Right, so Hemmes is offering advice to the government - formally at the state level, and informally at the federal level... You also mentioned that there's this court case over wages… can you tell me more about that?

RICK:

It's a class action against Hemmes' pub empire.

Archival tape -- reporter:

Explosive legal action will be brought against hospitality king Justin Hemmes this week following allegations by staff…

RICK:

Essentially, it's alleged that almost one hundred million dollars in back pay and penalties and entitlements is owed to staff, both current and former, for lost penalty rates and other entitlements that were kind of not included in this workplace agreement, which is a kind of a leftover from the Howard-era WorkChoices regime.

Archival tape -- reporter:

Sydney's Bar tsar in for another court row. A class action announced claiming Merivale short-changed more than 8000 staff over six years.

RICK:

In the defence that Hemmes’ lawyers have filed, they say that they believe the agreements they were working under were legal and indeed that the business would actually not have made many of the decisions that had ended up making, like expanding aggressively and going into debt, if they thought that these agreements were not legal. So that's the key to their defence, right.

Now, Merivale first began draughting this collective employee agreement around August 2007. In the dying months of the Howard government. The deal was voted on, agreed and inked in December of that year. But under the WorkChoices-lite, as it became known, this employee agreement was now subject to a fairness test from what was then the workplace authority. So from here begins quite a complex back and forth.

RICK:

And the argument now is that the agreement that was left in place allowed for a decade of underpayment, really quite substantial underpayment. And so while much of the lawsuit targets the payment of flat rates to staff, which is meant to cover the fact that they don't get penalties, about 12 million to 18 million dollars of the claim is regarding salaried employees who were paid for about 38 hours a week, but were, according to Aderro law, who is running the class action, rostered and actually did work up to 55 hours each week.

Now, Hemmes’ lawyers say that this was actually averaged out across the 52 weeks of the year and that this was fair. And they agreed to these conditions when they signed on to the Merivale agreement. And it goes on like this almost ad infinitum.

RUBY:

Mm. So do we know when this will be resolved? Do we know what the timeline is on this case?

RICK:

So right now, we're still in the document discovery phase. So Merivale has filed the defence. And there's been - just in the last week, actually - there's been a couple of more documents requested from the class action lawyers, Aderro. So this will at this stage go to trial at some point. We just don't have a date for that yet. So we're still doing the backroom stuff. But, you know, I guess at the moment we're watching and waiting to see what the judge does.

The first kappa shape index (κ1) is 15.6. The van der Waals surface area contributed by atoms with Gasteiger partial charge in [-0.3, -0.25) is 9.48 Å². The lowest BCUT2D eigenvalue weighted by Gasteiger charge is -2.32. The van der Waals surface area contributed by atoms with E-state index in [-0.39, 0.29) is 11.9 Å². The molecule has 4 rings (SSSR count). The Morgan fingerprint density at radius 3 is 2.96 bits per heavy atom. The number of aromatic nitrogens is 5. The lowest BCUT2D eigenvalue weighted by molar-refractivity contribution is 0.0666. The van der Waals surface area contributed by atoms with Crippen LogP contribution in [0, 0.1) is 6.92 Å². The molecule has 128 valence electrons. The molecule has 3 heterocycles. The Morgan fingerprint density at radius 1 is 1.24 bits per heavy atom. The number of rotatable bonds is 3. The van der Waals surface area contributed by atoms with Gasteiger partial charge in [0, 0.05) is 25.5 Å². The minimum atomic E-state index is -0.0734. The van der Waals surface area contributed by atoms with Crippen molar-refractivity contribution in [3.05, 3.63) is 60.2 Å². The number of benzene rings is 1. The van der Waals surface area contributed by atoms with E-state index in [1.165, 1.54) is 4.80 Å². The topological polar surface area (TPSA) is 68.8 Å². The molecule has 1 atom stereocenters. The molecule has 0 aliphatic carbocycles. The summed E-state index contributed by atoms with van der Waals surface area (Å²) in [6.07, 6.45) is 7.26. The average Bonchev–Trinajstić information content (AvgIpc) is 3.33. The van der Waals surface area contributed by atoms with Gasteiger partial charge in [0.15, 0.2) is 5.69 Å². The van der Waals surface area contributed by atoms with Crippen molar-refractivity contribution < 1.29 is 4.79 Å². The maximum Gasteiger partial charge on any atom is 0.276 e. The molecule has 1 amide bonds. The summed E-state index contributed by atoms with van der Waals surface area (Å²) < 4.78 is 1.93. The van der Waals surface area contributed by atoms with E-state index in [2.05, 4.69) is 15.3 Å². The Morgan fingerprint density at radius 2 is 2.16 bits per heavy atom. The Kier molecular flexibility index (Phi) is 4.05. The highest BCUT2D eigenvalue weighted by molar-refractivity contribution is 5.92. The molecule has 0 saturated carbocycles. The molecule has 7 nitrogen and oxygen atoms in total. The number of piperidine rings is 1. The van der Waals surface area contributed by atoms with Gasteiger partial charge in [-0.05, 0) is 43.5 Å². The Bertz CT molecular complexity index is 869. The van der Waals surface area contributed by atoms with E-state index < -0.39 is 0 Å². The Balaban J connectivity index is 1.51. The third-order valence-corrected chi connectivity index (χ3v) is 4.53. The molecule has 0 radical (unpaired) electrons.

RUBY:

And did you talk to the treasurer, Josh Frydenberg, about any of this? Were you able to ask where it was appropriate to seek counsel on wages policy from someone who is defending a wages case in the federal court?

RICK:

Look, I tried. He didn't get back to me, obviously, and neither did Justin Hemmes, through Merivale. But, you know, the court documents do speak for themselves. And I went to Dominic Perrottet, the New South Wales Treasurer, as well. And he said, you know, they've never discussed the legal proceedings. And you're saying it's important to get a wide range of views when you're leading the state, which is not inaccurate.

You've got to talk to everyone, I guess.

RUBY:

Rick, thank you so much for your time today.

RICK:

Thank you, Ruby.

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RUBY:

Also in the news -

The Prime Minister Scott Morrison has said sexual harassment allegations against former High Court judge Dyson Heydon were "very disturbing", "very concerning" and "incredibly serious".

An independent investigation commissioned by the High Court found Heydon harassed six former court staff, some of whom have since left the law.

Former Labor leader Bill Shorten has called for Dyson Heydon to be stripped of his Australian honours.

The Law Council of Australia President Pauline Wright said the findings were indicative of broader cultural problems within the profession, and has called for change.

Dyson Heydon categorically denied the allegations.

I’m Ruby Jones, this is 7am, see you tomorrow.

Justin Hemmes is one of four businessmen who were consulted by the federal treasurer on the JobKeeper program. At the same time, he is defending a multi-million dollar wages case in the federal court.

Guest: Senior reporter for The Saturday Paper Rick Morton.

Background reading:

Inside Hemmes’ $100m wage case in The Saturday Paper
The Saturday Paper
The Monthly

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7am is a daily show from The Monthly and The Saturday Paper. It’s produced by Ruby Schwartz, Atticus Bastow, and Michelle Macklem.

Elle Marsh is our features and field producer, in a position supported by the Judith Neilson Institute for Journalism and Ideas.

Brian Campeau mixes the show. Our editor is Osman Faruqi. Erik Jensen is our editor-in-chief.
Our theme music is by Ned Beckley and Josh Hogan of Envelope Audio.

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250: Justin Hemmes, the treasurer and the $100m wages case